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The charity teaching children discipline through motorcycle displays

The charity teaching children discipline through motorcycle displays

The IMPS is dedicated to educating children through leisure activities delivered by a disciplined, dynamic and challenging programme with a world-famous motorcycle display team at its heart. The Jack Petchey Foundation has been supporting the charity since the 1990s. We spoke to ex-member and now main sponsor and donor, Jamie Walling, who went on to be a successful entrepreneur after his time at the IMPS.

When did the charity start up?

The Imps Motorcycle Display Team started its life as the Hackney Adventure Project. Roy Pratt, the team founder, formed the charity over 40 years ago and has helped over 2000 children from East London. In many cases, these young people are from disadvantaged backgrounds.

What’s the purpose of the charity?

The charity was originally set up to give children from inner East London an opportunity to get out of London and visit the country. It’s is now very much focused on delivering discipline and education through motorcycles. The team is made up of around 40 children and over 15 volunteers.


When did you get involved with the charity?

I was a member for 11 years after my mum placed me into the team aged five to give me the opportunity to get out of London and away from her abusive relationship. I left in 1996 and returned as the Chairman in the early 2000’s, and since 2017 I have become the IMPS main sponsor and donor.

Tell us a bit more about the charity.

The IMPS is amazing and in fact, is frequently referred to as ‘the amazing IMPS’. The charity takes five-year-olds and teaches them to ride motorcycles! They also build up children’s confidence and pride, and take them through a programme of discipline and procedures until they retire at age 16. Many children have entered the team with little hope of development, and then gone on to become stockbrokers, entrepreneurs, professional football players and genuinely good citizens. I myself have gone on to become a serial entrepreneur, an author and the Chairman of the Princes Trust Enterprise Network – another charity that supported the Imps when I was a child.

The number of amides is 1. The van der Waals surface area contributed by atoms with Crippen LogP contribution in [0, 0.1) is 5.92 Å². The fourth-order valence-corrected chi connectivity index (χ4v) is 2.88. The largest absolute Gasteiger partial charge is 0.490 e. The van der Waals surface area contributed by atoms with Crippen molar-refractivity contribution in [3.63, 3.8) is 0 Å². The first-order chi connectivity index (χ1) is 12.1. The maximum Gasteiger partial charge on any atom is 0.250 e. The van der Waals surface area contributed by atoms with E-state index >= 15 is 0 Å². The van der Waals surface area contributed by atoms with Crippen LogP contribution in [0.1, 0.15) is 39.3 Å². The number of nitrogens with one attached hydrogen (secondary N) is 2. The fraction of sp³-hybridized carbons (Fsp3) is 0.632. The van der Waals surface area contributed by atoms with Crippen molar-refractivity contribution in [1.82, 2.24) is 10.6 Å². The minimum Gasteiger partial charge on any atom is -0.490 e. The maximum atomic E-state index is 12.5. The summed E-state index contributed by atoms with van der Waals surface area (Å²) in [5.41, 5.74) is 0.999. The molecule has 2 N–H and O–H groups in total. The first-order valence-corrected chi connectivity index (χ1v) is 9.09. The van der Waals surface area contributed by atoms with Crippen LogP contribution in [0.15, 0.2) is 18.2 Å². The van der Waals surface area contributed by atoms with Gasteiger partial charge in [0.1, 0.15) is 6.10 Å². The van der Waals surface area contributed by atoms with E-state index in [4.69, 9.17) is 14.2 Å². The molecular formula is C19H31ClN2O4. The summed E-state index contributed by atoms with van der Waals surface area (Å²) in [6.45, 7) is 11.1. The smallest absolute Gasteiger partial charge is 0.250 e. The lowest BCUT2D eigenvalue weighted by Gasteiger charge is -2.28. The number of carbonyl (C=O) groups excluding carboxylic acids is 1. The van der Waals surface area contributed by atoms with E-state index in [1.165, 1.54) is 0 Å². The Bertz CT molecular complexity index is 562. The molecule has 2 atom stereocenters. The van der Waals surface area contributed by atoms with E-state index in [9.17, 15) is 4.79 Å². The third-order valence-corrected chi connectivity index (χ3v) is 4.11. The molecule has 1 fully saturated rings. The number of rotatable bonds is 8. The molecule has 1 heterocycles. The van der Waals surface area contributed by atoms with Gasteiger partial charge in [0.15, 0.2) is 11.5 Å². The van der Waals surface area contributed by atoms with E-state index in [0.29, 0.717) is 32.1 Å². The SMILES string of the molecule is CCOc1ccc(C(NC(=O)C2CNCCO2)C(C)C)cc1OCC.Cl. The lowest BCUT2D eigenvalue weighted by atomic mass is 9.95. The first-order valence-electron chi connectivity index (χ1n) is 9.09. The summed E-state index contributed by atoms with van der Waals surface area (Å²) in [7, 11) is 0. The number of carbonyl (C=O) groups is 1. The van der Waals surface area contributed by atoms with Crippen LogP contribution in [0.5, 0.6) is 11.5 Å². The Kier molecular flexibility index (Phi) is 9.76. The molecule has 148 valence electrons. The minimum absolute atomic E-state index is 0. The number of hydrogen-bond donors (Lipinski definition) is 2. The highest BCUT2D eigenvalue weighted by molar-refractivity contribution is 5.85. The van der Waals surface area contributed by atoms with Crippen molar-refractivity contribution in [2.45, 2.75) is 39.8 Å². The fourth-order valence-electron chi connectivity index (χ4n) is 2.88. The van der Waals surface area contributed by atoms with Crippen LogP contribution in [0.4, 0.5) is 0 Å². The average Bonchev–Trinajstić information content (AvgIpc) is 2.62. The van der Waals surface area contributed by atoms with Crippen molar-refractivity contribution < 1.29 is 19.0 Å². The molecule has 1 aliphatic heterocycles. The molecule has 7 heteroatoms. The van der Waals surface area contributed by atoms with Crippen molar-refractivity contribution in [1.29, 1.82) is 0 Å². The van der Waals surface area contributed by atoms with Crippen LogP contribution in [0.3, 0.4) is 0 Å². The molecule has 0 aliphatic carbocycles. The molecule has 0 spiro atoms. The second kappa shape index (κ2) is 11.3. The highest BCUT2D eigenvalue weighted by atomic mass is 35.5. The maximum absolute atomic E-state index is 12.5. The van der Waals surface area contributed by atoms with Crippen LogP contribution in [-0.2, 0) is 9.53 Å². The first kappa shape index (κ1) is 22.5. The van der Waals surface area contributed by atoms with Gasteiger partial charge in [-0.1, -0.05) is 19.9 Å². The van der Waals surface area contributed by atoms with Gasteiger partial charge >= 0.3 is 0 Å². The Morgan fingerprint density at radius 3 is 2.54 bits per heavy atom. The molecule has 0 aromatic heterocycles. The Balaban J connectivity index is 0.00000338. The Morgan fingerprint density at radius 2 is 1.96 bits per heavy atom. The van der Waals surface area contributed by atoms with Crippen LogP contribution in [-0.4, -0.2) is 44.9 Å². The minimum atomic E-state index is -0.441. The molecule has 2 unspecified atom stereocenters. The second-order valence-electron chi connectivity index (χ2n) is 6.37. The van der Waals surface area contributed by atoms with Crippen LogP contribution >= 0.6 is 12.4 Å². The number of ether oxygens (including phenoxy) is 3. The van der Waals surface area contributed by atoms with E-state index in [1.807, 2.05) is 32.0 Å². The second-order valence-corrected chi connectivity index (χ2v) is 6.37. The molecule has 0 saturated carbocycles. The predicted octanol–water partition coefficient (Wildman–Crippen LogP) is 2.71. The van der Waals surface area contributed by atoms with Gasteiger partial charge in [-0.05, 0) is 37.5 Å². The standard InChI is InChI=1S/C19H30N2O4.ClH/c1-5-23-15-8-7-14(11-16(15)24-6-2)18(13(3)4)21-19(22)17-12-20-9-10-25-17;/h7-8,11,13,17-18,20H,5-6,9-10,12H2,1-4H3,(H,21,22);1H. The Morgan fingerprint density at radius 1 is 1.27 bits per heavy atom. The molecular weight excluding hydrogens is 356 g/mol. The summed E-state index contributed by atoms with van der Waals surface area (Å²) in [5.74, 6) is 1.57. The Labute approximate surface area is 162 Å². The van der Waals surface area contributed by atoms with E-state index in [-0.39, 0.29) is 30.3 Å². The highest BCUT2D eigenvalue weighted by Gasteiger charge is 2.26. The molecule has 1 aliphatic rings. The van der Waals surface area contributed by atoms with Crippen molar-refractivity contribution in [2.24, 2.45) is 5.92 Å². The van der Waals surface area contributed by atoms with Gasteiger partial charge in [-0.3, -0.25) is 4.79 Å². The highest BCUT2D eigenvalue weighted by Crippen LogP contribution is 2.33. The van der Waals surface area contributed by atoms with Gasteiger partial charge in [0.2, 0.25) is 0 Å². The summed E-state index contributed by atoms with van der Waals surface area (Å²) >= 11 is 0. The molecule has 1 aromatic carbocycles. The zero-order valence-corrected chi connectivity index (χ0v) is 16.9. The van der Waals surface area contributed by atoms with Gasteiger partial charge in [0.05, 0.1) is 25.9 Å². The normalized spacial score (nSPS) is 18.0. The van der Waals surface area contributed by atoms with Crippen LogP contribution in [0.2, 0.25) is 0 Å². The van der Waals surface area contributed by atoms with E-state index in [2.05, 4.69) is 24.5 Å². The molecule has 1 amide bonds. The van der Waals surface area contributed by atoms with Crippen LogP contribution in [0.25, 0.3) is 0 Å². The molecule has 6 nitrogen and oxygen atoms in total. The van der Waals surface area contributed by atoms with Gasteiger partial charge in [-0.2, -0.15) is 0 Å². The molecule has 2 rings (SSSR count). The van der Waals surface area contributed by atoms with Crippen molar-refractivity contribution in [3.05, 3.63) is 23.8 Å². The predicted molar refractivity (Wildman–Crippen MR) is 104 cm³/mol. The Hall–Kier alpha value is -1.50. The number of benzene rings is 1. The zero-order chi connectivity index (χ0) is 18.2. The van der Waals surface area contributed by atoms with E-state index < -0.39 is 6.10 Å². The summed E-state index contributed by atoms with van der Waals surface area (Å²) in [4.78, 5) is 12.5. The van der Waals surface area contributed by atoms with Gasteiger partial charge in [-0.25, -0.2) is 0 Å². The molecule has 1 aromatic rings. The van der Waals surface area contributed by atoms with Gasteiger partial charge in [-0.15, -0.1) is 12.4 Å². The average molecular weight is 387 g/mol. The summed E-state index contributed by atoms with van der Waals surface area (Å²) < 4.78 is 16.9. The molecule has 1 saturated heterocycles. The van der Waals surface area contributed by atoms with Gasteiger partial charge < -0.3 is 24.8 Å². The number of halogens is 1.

When did the charity get involved with the Jack Petchey Foundation?

In the nineties, the Jack Petchey Foundation were a sponsor of the Imps. The Foundation recognised the good work being done for children and more specifically, for children from the East End. A topic that is very close to Sir Jack’s heart.

How did the Jack Petchey Foundation help young people in the charity?

Through money that enabled the Imps to deliver additional services to young people in need.

What would you say to Sir Jack if you met him?

I now know Sir Jack personally so I am fortunate enough to be able to say thank you often and I do. Sir Jack enabled people like myself to succeed and now helps others. That’s an amazing thing! I hope in the work that I do with the Imps and as Chairman of the Princes Trust, I can help people like Jack did too.

Is there anything that wouldn’t have been possible without funding from the Jack Petchey Foundation?

A local East End charity is never easy to run and without people like Sir Jack, they are always in danger of closing. It’s vital for us local charities to get this type of support.


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